The Veterans Health Administration is turning to virtual appointments to care for some patients who would otherwise be at risk for coronavirus. But the agency’s telehealth infrastructure has struggled to keep pace with the increasing traffic, causing providers and patients to get kicked off.
Before coronavirus shut down his community in the Denver suburbs, Antonio, an Army veteran in his late 30s, made several trips each month to the Rocky Mountain VA to see his healthcare team: a primary care physician, psychologist and social worker. (He asked that the American Homefront Project withhold his last name because he has disability claims being adjudicated by the VA.)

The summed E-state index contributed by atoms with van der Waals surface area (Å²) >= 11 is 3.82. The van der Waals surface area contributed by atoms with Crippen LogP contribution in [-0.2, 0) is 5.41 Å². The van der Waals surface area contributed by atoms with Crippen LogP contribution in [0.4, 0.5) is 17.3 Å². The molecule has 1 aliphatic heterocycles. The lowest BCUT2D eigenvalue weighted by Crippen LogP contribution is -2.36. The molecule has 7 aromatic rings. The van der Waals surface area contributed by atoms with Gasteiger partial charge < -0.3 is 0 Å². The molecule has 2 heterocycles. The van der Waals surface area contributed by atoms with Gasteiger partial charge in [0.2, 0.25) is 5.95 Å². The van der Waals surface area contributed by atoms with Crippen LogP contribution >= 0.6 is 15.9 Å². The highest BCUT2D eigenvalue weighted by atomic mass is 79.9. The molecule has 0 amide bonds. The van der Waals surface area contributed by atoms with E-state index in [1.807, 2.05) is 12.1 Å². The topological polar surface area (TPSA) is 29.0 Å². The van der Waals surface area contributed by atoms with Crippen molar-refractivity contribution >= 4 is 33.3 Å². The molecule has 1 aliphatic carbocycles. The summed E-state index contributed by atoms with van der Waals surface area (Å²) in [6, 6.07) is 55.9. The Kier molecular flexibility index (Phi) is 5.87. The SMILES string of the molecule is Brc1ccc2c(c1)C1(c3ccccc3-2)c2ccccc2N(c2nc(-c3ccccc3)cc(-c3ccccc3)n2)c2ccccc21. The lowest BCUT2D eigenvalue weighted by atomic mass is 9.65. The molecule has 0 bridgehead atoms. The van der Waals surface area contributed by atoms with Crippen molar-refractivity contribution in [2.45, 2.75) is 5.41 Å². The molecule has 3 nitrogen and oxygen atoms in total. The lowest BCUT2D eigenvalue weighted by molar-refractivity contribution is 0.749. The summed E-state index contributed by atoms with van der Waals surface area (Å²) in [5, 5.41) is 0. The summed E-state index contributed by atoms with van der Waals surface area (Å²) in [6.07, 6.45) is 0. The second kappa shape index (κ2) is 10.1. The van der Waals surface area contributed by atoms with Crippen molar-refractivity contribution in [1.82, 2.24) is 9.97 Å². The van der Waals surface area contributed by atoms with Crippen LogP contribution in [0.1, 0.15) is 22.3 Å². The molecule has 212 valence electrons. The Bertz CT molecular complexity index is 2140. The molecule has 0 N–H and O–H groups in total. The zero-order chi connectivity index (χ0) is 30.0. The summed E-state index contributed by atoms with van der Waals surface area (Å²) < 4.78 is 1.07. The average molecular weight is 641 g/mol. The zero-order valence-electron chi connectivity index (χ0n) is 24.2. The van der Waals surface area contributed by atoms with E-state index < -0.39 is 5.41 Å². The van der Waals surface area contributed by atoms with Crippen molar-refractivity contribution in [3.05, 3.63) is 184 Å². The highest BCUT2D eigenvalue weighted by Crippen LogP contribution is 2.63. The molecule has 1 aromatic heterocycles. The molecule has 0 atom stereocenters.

In early March, Antonio received a text from the Department of Veterans Affairs, warning him that his healthcare routine would soon change. The VA would remain open for in-person care if needed, but would reserve appointments primarily for veterans with urgent medical needs.
“The message made us aware that everything going forward would be over the new telehealth video chat system,” he said.
Antonio downloaded the VA’s Video Connect app to his smartphone, as instructed. But when it came time for his first virtual appointment things started to go awry. His social worker appeared in the chat room, smiling warmly and gesturing with her hands.
“Immediately we had video but no audio,” Antonio remembered. “I could see that she was talking. I looked at her and pointed to my ear and nodded my head, like, ‘No I can’t hear you.’”